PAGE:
like all items in a museum collection, can be used to illustrate or explain
a variety of topics in the history and culture of the region. Some garments
are exhibited to show methods of construction, levels of craftsmanship,
or, simply, unusual beauty. Other garments are heirlooms of a special
family event, such as a wedding or christening; they help illustrate how
people at different times celebrated life's universal milestones. Still
others show how changing attitudes in society have affected fashion- the
comparison of swimsuits in 1890 and 1990 is a good example. And specific
community-wide celebrations or events continue to be advertised or remembered
in the production of special clothing-such as T-shirts with unique logos
and dresses made to be worn in a parade or at a fair. Bustles To Bikinis
displays, in thematic groupings, both clothing accessories and complete
outfits. These items represent the breadth and diversity of the Museum's
entire costume collection.
*This special internet exhibit is divided
into the following sections:
Clothes that Document Local History
A personal object donated to a museum often represents
not just an individual's story, but an experience common to many.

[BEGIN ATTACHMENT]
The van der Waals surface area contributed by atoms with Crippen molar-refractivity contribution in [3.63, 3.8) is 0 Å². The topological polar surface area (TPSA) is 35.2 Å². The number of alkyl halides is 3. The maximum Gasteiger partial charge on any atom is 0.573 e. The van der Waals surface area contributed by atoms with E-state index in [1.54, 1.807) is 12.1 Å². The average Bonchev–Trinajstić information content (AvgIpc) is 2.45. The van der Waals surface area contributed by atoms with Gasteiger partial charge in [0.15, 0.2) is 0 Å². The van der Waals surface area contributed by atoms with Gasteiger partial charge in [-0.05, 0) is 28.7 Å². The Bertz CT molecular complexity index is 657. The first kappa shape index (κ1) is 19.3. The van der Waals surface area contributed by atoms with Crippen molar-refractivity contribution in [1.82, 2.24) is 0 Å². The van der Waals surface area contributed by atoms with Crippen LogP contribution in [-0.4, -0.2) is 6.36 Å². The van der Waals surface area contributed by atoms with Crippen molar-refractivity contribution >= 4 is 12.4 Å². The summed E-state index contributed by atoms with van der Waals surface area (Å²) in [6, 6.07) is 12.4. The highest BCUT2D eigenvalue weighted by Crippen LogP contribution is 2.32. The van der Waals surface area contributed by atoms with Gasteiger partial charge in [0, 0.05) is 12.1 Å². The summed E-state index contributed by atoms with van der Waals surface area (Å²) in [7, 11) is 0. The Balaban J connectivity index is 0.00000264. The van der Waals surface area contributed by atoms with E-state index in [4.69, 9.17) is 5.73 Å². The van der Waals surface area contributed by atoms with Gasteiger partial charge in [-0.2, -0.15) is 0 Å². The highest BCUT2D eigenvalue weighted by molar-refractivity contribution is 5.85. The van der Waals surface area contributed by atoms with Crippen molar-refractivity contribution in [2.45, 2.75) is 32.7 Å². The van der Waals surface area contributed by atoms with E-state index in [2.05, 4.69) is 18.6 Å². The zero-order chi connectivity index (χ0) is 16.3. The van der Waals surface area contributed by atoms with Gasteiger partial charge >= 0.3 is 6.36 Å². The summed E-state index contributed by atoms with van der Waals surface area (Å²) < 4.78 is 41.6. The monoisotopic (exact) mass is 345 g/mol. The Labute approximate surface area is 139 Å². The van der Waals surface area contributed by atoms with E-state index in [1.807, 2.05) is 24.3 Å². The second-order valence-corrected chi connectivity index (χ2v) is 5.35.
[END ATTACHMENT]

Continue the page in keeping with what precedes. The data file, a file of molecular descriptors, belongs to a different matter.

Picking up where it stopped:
The three-dimensional objects collected by our museum, along
with the documents and photographs preserved in the archives,
record not just an individual's history, but the community's.
Our community is well documented not just through archival material
and photographs, but also through wearable reminders of community
Clothes that Document Family History
We surround ourselves with objects of functionality
and beauty. Heirlooms, memorabilia, and treasured artifacts often
reflect our family's history and what has been important to us
as individuals. When passed from one generation to the next,
these items create a link between our past and the future.
Diversity & Breadth
The costume collection at the Yakima Valley Museum
spans all types of clothing from the rough home-spun, to the
high fashion designer wear. Manufacturing processes include handmade
about 1800 to a combination handmade and machine stitched with
the introduction of sewing machines in 1849 to the mass-produced
clothing after 1849.
Handle with Care
A Sign of the Time: Showing Their Age
Only a small fraction of our material culturethe tangible
evidence of our pasthas survived. The objects that remain
to tell the story are fragile. Environmental elements, the wear
and tear of use, neglect, inherent vice, vandalism, natural disasters,
human conflict, and the passage of time are taking their toll.
We are in danger of losing our heritage.
The Passage of Time
What survives through the years depends on a number of
factors. Certain materials simply last longer than others. For
example ceramics and stone are inherently stable, while other
types of materials-such as textiles and basketry-are more susceptible
to deterioration. In general, objects made from organic materials,
either cellulose (plant) or protein (animal) sources, are more
fragile than those made from more durable inorganic products
such as metal and stone.